I am fortunate to live in a rural area where night skies aren’t sullied by city lights. I’ve always loved astronomy and found stargazing inspiring. This crazy, obnoxious year has been stressful for everyone, myself included, though I have to admit I’ve been far less affected than others. Nonetheless, the background noise of a upended world has once again motivated me to spend some time with the night sky.
Of course when we see something inspiring, we want to preserve it. I quickly found my cell
phone couldn’t capture what I was seeing in the sky, at least a closer view. So I decided to buy an actual camera. It’s been great fun, especially taking pictures of the Moon, like the one above.
I was somewhat disappointed in the pictures I attempted of the planets, which came out looking like a powder puff as opposed to the familiar pictures we have courtesy of passing space missions. For example, the above picture is Mars. At least you can tell it’s a planet, not a star, and it’s the right color, but other than that, not too impressive.
Here’s Mars again, this time with the Moon. The halo reveals that there was a lot of humidity that night.
On December 21 Jupiter and Saturn will be in a very tight conjunction, tighter than they’ve been in 800 years! There are some speculations that such a conjunction was what comprised the Star of Bethlehem and guided the Wise Men to the Christ Child.
Unless you know a little about astronomy or astrology, you may wonder why this is the case. After all, it takes Jupiter about 12 years to orbit the Sun and Saturn about 29, so Jupiter will pass Saturn at least every 12 years or so, right? The plane of their respective orbits, however, is not the same, so while they may appear in the same latitude, their declination is seldom close enough for them to appear as one bright celestial object. How fascinating that in this rather unpleasant year of 2020 we can see this unusual treat in the night sky.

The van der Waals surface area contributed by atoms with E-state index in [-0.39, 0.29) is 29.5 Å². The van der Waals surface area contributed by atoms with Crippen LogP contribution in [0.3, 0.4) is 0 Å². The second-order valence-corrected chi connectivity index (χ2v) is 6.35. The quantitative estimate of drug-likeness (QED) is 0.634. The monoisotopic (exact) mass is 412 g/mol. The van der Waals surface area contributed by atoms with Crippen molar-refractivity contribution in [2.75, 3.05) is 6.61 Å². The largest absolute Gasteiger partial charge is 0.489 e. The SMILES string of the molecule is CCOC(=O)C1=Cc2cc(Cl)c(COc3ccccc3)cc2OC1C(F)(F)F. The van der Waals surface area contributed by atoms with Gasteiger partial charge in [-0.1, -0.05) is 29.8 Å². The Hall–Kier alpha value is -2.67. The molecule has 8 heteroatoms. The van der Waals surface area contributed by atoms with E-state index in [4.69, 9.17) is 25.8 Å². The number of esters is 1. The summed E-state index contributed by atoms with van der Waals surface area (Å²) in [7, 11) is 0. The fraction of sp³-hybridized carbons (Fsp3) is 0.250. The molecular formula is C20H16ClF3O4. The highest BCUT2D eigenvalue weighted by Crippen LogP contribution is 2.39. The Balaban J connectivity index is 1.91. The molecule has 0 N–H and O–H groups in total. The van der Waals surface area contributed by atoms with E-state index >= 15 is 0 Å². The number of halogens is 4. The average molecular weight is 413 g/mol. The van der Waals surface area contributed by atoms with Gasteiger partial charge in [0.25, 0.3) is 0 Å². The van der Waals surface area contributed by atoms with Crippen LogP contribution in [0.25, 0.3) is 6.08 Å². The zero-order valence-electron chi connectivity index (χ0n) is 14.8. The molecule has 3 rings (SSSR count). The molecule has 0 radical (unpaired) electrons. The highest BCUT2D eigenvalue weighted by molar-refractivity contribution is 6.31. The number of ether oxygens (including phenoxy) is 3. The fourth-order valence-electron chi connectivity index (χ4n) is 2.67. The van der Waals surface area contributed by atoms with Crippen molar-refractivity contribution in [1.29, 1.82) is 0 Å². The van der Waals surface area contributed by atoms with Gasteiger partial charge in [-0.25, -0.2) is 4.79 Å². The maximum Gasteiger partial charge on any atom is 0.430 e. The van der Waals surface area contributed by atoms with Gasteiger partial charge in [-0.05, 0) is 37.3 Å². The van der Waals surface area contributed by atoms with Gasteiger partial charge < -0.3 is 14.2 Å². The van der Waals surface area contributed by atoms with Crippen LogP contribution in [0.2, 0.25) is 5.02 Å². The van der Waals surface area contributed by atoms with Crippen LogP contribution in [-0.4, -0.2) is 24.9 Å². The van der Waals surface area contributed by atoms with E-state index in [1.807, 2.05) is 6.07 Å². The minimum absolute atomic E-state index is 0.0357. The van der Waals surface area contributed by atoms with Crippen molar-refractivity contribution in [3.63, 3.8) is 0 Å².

Here’s a picture of the Saturn, Jupiter and the Moon.
Attempting a closer view of Saturn and Jupiter as they converge has resulted in another powder puff, but of a slightly different hue than Mars, with Saturn nearly invisible. Clearly to get the photos I really want is going to require a telescope. I was pretty proud of those Moon shots and checked out some of the astro-photography Facebook groups. Talk about humbling! Some of the pix out there look as good as what we’ve seen from the Hubble! A telescope has been on my bucket list for a while and even more-so now.
This picture of the Halloween Full Moon is one of my favorites.
And here’s a comparison of how much the Full Moon changes in one day.
I was blessed this autumn with a beautiful color display from my crepe myrtle, which is especially appreciated here in Central Texas where autumn tends to be shades of green and brown as opposed to the spectacular fall colors found in more temperate zones.
I know this post isn’t particularly profound. What I’ve derived from these photos defies words, which for an author of 6 novels and an book on astrology says something in itself.
Perhaps the message I’m trying to convey is that even in a year that gave us a glimpse of the Underworld, there is beauty to be found in both the heavens and here upon our own planetary home. We can always hope that the Star of Bethlehem replay on 21 December is telling us there are better times ahead.